• Veto decision in case DE/2005/0144 concerning wholesale call termination on fixed networks (Germany): the Commission challenged the German regulator’s findings that only the incumbent operator, Deutsche Telekom, was found to be dominant on its individual network in this market. The NRA did not consider any of the other operators in respect of their individual networks to be dominant, despite each having a market share of 100%. The German regulator felt that any power on the part of these alternative operators was curtailed by the purchasing power of Deutsche Telekom. On the basis of legal and economic considerations, the Commission considered that Deutsche Telekom could not exercise such power.

How does an Article 7-procedure work in practice?

Once a Member State NRA notifies the Commission of its proposed measure for a particular market, the case is registered, and an ad hoc case team comprising officials of the services of both the Information Society and Media and Competition Directorates General is appointed. The case team analyses the notification and may ask the NRA concerned to provide some further information or clarification for the purpose of conducting the assessment. The NRA has three working days to respond to such a request. The team must carry out its assessment and comply with the necessary internal checks and balances, within the legally binding deadline of one month. At the end of this period, and provided that the notified measure does not raise “serious doubts” as to its compatibility with Community law, the Commission may decide to make comments. NRAs are to take utmost account of comments issued by the Commission before adopting the draft measure in question.

In the event the Commission expresses serious doubts, the Commission's investigation period is extended by a further two months ("phase two" investigation) during which the NRA may not adopt its proposed measure. During these two months, the case team resumes an in-depth examination of the case and invites third parties to make known their views. What follows thereafter is an intense exchange of information between all interested parties (including the NRAs and industry players) and all data provided and views expressed are carefully considered by the Commission. At the end of the investigation period, the Commission may withdraw its serious doubts (in which case the NRA may adopt the draft measure), make comments (of which the NRA must take utmost account when implementing the draft measure) or exercise its right of veto, thereby requiring the NRA to withdraw its proposed measure. In both phases the NRA may withdraw its draft measure.

Why are so many market analyses still missing and what does the Commission do about this?

Some NRAs have been late in notifying the Commission of their market analyses. In October 2005 the Commission launched infringement procedures again seven EU Member States (BE, CZ, EST, CY, LV, LUX, and PO), for failing to notify it of their market analyses. By the end of January 2006, Luxembourg and Cyprus had started their notifications to the Commission. Although, as of 7 February 2006, four Member States were still missing, more time and effort will clearly be needed for all markets to be analysed exhaustively and before the full benefits of liberalisation are felt throughout the EU.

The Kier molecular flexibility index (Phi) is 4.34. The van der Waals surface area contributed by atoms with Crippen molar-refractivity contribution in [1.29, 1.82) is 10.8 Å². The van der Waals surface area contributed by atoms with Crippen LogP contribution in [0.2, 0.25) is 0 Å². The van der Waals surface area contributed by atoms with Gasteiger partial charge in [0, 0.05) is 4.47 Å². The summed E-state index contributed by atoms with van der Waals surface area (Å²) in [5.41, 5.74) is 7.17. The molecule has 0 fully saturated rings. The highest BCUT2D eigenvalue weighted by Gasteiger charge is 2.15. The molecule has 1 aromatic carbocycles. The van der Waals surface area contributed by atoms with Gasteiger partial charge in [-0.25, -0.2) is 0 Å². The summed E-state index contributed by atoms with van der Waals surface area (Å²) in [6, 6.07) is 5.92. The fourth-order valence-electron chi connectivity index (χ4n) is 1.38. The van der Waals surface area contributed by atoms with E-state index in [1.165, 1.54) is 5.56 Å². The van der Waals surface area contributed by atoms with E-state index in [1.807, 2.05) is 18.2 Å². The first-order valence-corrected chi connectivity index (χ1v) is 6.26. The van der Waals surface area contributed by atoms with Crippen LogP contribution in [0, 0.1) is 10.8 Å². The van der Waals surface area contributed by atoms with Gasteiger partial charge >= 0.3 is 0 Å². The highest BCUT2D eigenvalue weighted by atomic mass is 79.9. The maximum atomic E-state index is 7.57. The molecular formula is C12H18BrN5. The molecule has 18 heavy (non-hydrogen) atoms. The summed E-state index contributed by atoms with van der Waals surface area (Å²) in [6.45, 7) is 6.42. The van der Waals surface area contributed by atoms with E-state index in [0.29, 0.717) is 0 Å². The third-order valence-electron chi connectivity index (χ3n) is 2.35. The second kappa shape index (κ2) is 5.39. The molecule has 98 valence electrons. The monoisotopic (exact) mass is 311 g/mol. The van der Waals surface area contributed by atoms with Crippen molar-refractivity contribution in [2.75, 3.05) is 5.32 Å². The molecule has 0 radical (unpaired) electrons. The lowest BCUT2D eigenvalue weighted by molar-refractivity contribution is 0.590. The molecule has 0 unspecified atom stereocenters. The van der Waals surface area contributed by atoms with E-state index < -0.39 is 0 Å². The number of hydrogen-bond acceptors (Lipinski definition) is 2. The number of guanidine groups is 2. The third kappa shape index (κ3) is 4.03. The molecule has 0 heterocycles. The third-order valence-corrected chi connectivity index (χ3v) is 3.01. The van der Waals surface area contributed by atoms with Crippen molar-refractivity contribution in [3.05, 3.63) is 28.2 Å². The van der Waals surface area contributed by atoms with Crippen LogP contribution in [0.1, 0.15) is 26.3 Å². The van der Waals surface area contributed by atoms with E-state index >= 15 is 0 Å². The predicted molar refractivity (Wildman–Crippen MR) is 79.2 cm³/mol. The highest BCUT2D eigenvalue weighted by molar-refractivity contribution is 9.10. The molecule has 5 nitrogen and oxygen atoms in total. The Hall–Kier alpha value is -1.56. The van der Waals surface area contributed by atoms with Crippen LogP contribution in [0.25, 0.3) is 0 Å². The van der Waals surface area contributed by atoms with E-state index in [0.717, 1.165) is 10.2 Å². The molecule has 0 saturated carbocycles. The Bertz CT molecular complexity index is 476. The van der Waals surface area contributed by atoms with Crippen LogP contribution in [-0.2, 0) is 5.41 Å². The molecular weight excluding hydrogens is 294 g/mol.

Do you have any real evidence that you - or Member States - can “regulate” competition into existence?

In the 1980s traditional telecoms monopolies controlled all forms of telecommunications – voice and data. Starting with handsets in 1988 and progressively adding services until 1998, the EU liberalised all telecoms services. The number of fixed-line operators doubled between 1998 and 2003. Big operators began entering each others’ markets, new entrants invested in services and infrastructure, and consumers got a better deal all round. On average, for the same telecoms services, consumers spent about 30% less of their income in 2002 than they did in 1996. The affordability index for average income users in all Member States sank to a record low in 2002.

As to the current state of play, the Commission will adopt later this month its 11th Implementation Report providing market data and economic developments in the electronic communications markets per Member State.

Does the Commission have sole power to define e-communications markets, or can Member States do it, too?

The starting point is the Commission Recommendation on relevant markets (see http://ec.europa.eu/information_society/policy/ecomm/article_7/index_en.htm). The NRAs are expected to analyse the 18 markets listed in this Recommendation, taking into account their national circumstances. However, if an NRA considers that a market not listed in this Recommendation is relevant for regulation because it is characterised by persistent market failure, it may impose regulatory measures but has to justify on the basis of predefined criteria why regulation is warranted in that specific situation.

What happens when a new technology or service is launched – do you (or Member States) define a new market?